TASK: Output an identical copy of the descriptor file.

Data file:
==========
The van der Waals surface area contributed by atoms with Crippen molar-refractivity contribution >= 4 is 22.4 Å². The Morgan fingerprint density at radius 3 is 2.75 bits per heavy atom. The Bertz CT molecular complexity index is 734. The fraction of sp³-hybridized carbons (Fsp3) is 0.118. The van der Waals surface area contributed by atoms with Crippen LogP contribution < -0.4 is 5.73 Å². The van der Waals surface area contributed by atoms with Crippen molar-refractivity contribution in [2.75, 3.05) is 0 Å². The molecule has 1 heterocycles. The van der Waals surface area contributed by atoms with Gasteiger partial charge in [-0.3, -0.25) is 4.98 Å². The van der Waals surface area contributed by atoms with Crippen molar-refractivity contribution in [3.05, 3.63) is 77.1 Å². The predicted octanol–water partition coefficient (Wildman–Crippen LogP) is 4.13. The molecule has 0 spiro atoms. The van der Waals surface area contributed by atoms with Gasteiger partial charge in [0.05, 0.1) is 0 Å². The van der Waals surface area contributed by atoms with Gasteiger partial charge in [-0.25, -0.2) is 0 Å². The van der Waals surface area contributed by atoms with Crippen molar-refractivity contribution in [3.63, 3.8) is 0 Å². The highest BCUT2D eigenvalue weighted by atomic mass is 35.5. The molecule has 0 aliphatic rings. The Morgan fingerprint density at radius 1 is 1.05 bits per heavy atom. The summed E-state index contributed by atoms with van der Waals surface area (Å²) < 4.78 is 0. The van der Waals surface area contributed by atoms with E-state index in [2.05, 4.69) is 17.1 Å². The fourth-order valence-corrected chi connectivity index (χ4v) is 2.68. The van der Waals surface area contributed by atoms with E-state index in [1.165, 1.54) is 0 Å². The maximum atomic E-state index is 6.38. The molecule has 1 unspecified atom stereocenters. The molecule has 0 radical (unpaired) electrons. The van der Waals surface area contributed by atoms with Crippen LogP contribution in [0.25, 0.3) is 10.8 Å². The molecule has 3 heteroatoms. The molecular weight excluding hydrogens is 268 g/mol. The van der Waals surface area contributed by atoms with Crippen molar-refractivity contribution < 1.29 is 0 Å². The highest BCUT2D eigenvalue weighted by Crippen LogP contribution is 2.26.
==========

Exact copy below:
The van der Waals surface area contributed by atoms with Crippen molar-refractivity contribution >= 4 is 22.4 Å². The Morgan fingerprint density at radius 3 is 2.75 bits per heavy atom. The Bertz CT molecular complexity index is 734. The fraction of sp³-hybridized carbons (Fsp3) is 0.118. The van der Waals surface area contributed by atoms with Crippen LogP contribution < -0.4 is 5.73 Å². The van der Waals surface area contributed by atoms with Crippen molar-refractivity contribution in [2.75, 3.05) is 0 Å². The molecule has 1 heterocycles. The van der Waals surface area contributed by atoms with Gasteiger partial charge in [-0.3, -0.25) is 4.98 Å². The van der Waals surface area contributed by atoms with Crippen molar-refractivity contribution in [3.05, 3.63) is 77.1 Å². The predicted octanol–water partition coefficient (Wildman–Crippen LogP) is 4.13. The molecule has 0 spiro atoms. The van der Waals surface area contributed by atoms with Gasteiger partial charge in [0.05, 0.1) is 0 Å². The van der Waals surface area contributed by atoms with Gasteiger partial charge in [-0.25, -0.2) is 0 Å². The van der Waals surface area contributed by atoms with Crippen molar-refractivity contribution in [3.63, 3.8) is 0 Å². The highest BCUT2D eigenvalue weighted by atomic mass is 35.5. The molecule has 0 aliphatic rings. The Morgan fingerprint density at radius 1 is 1.05 bits per heavy atom. The summed E-state index contributed by atoms with van der Waals surface area (Å²) < 4.78 is 0. The van der Waals surface area contributed by atoms with E-state index in [2.05, 4.69) is 17.1 Å². The fourth-order valence-corrected chi connectivity index (χ4v) is 2.68. The van der Waals surface area contributed by atoms with E-state index in [1.165, 1.54) is 0 Å². The maximum atomic E-state index is 6.38. The molecule has 1 unspecified atom stereocenters. The molecule has 0 radical (unpaired) electrons. The van der Waals surface area contributed by atoms with Crippen LogP contribution in [0.25, 0.3) is 10.8 Å². The molecule has 3 heteroatoms. The molecular weight excluding hydrogens is 268 g/mol. The van der Waals surface area contributed by atoms with Crippen molar-refractivity contribution < 1.29 is 0 Å². The highest BCUT2D eigenvalue weighted by Crippen LogP contribution is 2.26.